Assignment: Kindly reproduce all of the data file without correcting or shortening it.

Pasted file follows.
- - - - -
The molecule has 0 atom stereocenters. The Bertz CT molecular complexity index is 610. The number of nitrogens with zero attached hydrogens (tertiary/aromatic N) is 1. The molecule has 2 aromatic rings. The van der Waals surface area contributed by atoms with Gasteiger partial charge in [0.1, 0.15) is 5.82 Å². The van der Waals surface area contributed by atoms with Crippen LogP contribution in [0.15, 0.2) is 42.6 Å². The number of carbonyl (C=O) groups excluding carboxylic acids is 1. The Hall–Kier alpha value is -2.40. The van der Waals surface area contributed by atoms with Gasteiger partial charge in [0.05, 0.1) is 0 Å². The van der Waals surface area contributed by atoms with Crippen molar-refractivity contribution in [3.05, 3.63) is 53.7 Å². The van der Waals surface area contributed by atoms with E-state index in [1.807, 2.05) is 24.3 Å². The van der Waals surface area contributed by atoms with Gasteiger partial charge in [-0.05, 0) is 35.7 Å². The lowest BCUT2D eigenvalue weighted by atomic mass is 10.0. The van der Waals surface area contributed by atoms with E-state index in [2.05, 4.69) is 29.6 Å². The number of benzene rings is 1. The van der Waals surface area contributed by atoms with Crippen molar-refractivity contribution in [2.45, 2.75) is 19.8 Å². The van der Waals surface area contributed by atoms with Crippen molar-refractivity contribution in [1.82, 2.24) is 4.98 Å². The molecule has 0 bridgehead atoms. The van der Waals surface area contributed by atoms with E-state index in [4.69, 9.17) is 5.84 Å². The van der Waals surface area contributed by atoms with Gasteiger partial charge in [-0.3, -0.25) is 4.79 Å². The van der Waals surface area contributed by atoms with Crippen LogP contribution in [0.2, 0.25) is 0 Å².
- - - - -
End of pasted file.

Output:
The molecule has 0 atom stereocenters. The Bertz CT molecular complexity index is 610. The number of nitrogens with zero attached hydrogens (tertiary/aromatic N) is 1. The molecule has 2 aromatic rings. The van der Waals surface area contributed by atoms with Gasteiger partial charge in [0.1, 0.15) is 5.82 Å². The van der Waals surface area contributed by atoms with Crippen LogP contribution in [0.15, 0.2) is 42.6 Å². The number of carbonyl (C=O) groups excluding carboxylic acids is 1. The Hall–Kier alpha value is -2.40. The van der Waals surface area contributed by atoms with Gasteiger partial charge in [0.05, 0.1) is 0 Å². The van der Waals surface area contributed by atoms with Crippen molar-refractivity contribution in [3.05, 3.63) is 53.7 Å². The van der Waals surface area contributed by atoms with E-state index in [1.807, 2.05) is 24.3 Å². The van der Waals surface area contributed by atoms with Gasteiger partial charge in [-0.05, 0) is 35.7 Å². The lowest BCUT2D eigenvalue weighted by atomic mass is 10.0. The van der Waals surface area contributed by atoms with E-state index in [2.05, 4.69) is 29.6 Å². The number of benzene rings is 1. The van der Waals surface area contributed by atoms with Crippen molar-refractivity contribution in [2.45, 2.75) is 19.8 Å². The van der Waals surface area contributed by atoms with Crippen molar-refractivity contribution in [1.82, 2.24) is 4.98 Å². The molecule has 0 bridgehead atoms. The van der Waals surface area contributed by atoms with E-state index in [4.69, 9.17) is 5.84 Å². The van der Waals surface area contributed by atoms with Gasteiger partial charge in [-0.3, -0.25) is 4.79 Å². The van der Waals surface area contributed by atoms with Crippen LogP contribution in [0.2, 0.25) is 0 Å².